No, this is not a unfinished Rieger or Koenig project. This is the goldfish, as BMW calls the foolish project affectionately. According to the car manufacturer, “this is what happens when you give engineers room to do some creative things”.
In 1988, a year after the start of the project, the brand unveiled this BMW 767iL, with a 6.7-liter V16. Just like the BMW 5-series Touring with McLaren F1 engine, they built only one 767iL.
For the V16, the ingenious engineers took the existing 5.0-liter V12 out and put a modified 6.7-liter. It was the elongated versionof the V12 block. The large lump of aluminum weighed 310 kilos in total and the engine capacity increased to 6.7 liters. The power of the engine with a few camshafts (per cylinder bank) increased from 299 hp to 408 hp and 613nm of torque! 280KM/H Topspeed and 0-100 in 6 seconds!
This is not much compared to another well-known sixteen-cylinder engine with 1600 horsepower, but remember that these were the eighties and that BMW did not mount turbos on the engine.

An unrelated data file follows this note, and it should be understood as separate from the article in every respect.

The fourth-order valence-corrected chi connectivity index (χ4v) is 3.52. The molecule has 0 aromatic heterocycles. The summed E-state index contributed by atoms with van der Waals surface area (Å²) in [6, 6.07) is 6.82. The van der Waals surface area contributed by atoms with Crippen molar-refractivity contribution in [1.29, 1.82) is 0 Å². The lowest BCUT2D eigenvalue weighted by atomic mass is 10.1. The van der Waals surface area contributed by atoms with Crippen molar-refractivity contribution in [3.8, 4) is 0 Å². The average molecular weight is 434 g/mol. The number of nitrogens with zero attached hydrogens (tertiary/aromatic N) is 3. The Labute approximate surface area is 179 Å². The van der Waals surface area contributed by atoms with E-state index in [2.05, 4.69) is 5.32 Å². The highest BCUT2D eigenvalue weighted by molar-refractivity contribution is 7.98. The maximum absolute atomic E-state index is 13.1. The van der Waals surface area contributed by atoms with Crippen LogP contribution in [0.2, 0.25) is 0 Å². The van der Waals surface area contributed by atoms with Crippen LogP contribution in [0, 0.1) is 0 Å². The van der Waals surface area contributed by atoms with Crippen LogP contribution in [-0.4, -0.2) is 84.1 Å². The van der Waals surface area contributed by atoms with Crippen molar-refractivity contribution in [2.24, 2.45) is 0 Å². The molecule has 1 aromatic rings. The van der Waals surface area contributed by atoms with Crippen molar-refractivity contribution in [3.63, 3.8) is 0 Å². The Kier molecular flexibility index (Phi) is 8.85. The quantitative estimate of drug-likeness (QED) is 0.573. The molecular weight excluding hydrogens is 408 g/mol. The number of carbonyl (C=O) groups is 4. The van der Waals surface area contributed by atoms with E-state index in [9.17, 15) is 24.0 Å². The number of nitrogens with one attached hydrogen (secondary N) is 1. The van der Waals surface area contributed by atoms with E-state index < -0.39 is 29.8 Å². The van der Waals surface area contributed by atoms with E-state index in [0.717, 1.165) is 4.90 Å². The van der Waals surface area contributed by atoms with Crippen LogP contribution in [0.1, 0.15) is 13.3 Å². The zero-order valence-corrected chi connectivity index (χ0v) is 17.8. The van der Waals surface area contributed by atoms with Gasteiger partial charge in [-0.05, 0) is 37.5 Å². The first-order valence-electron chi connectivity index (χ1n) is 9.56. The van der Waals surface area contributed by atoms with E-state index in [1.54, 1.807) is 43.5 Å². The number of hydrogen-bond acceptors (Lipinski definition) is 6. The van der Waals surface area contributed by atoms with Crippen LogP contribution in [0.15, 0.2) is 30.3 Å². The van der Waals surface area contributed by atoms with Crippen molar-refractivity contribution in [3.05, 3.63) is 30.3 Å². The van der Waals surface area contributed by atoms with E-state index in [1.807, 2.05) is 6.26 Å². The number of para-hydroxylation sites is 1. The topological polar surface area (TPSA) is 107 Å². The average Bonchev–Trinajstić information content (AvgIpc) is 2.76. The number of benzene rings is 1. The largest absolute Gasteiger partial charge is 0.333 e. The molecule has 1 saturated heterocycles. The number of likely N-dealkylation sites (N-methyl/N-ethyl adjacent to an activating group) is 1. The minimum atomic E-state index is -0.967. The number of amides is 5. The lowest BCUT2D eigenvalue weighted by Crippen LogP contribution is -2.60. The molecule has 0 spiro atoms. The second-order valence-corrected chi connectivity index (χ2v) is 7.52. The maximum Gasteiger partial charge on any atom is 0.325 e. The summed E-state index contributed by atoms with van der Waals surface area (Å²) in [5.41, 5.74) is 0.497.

The air intake on the rear screen suggests that the engine is on the rear axle, but that is not true. The bite on the rear flank feeds the cooling systems that lie in the boot, probably because there was no room in the engine compartment due to the 16-cylinder engine. The BMW 767iL is still in storage and may occasionally go outside for events or a photoshoot.
WHY DID THE BMW 767IL NOT COME?
The prestige project was purely to show what BMW is capable of. A series production for the BMW 767iL was never planned. Other sources also report that BMW wanted to prevent the V16 from starting the pricey motorcycle race between the German Three. The engine capacity of 6.7 liters was found a little later at Rolls-Royce, which used the stroke volume for the twelve-cylinder in the Phantom.